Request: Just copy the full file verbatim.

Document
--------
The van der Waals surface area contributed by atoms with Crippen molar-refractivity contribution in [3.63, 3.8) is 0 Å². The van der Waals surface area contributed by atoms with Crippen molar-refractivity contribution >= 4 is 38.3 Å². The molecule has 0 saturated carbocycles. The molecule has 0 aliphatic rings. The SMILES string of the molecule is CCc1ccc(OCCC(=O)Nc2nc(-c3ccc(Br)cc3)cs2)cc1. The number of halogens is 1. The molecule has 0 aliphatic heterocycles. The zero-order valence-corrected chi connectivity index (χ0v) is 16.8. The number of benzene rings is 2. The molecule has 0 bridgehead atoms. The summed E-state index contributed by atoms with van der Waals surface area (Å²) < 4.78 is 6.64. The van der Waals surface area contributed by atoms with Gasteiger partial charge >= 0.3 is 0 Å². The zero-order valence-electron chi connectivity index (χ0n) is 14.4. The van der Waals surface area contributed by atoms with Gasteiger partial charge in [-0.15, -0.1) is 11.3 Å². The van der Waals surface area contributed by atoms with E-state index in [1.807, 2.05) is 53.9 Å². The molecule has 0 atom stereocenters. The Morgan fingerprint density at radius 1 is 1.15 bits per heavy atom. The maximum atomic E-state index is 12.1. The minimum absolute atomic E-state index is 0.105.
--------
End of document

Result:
The van der Waals surface area contributed by atoms with Crippen molar-refractivity contribution in [3.63, 3.8) is 0 Å². The van der Waals surface area contributed by atoms with Crippen molar-refractivity contribution >= 4 is 38.3 Å². The molecule has 0 saturated carbocycles. The molecule has 0 aliphatic rings. The SMILES string of the molecule is CCc1ccc(OCCC(=O)Nc2nc(-c3ccc(Br)cc3)cs2)cc1. The number of halogens is 1. The molecule has 0 aliphatic heterocycles. The zero-order valence-corrected chi connectivity index (χ0v) is 16.8. The number of benzene rings is 2. The molecule has 0 bridgehead atoms. The summed E-state index contributed by atoms with van der Waals surface area (Å²) < 4.78 is 6.64. The van der Waals surface area contributed by atoms with Gasteiger partial charge >= 0.3 is 0 Å². The zero-order valence-electron chi connectivity index (χ0n) is 14.4. The van der Waals surface area contributed by atoms with Gasteiger partial charge in [-0.15, -0.1) is 11.3 Å². The van der Waals surface area contributed by atoms with E-state index in [1.807, 2.05) is 53.9 Å². The molecule has 0 atom stereocenters. The Morgan fingerprint density at radius 1 is 1.15 bits per heavy atom. The maximum atomic E-state index is 12.1. The minimum absolute atomic E-state index is 0.105.